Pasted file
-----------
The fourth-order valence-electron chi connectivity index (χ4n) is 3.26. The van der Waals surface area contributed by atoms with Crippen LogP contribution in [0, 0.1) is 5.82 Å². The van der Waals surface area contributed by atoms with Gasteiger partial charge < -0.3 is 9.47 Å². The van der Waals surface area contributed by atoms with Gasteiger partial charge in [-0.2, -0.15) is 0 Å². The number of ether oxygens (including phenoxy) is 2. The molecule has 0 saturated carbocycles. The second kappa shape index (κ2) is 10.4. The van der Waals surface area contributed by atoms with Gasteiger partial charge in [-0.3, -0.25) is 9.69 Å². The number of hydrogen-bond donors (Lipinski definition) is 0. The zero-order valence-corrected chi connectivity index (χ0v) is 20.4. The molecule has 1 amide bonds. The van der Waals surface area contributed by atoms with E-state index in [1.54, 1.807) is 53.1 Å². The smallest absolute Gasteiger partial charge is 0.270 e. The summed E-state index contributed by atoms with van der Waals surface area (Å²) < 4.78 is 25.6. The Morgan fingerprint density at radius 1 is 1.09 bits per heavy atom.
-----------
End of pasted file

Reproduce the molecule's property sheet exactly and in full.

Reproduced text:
The fourth-order valence-electron chi connectivity index (χ4n) is 3.26. The van der Waals surface area contributed by atoms with Crippen LogP contribution in [0, 0.1) is 5.82 Å². The van der Waals surface area contributed by atoms with Gasteiger partial charge < -0.3 is 9.47 Å². The van der Waals surface area contributed by atoms with Gasteiger partial charge in [-0.2, -0.15) is 0 Å². The number of ether oxygens (including phenoxy) is 2. The molecule has 0 saturated carbocycles. The second kappa shape index (κ2) is 10.4. The van der Waals surface area contributed by atoms with Gasteiger partial charge in [-0.3, -0.25) is 9.69 Å². The number of hydrogen-bond donors (Lipinski definition) is 0. The zero-order valence-corrected chi connectivity index (χ0v) is 20.4. The molecule has 1 amide bonds. The van der Waals surface area contributed by atoms with E-state index in [1.54, 1.807) is 53.1 Å². The smallest absolute Gasteiger partial charge is 0.270 e. The summed E-state index contributed by atoms with van der Waals surface area (Å²) < 4.78 is 25.6. The Morgan fingerprint density at radius 1 is 1.09 bits per heavy atom.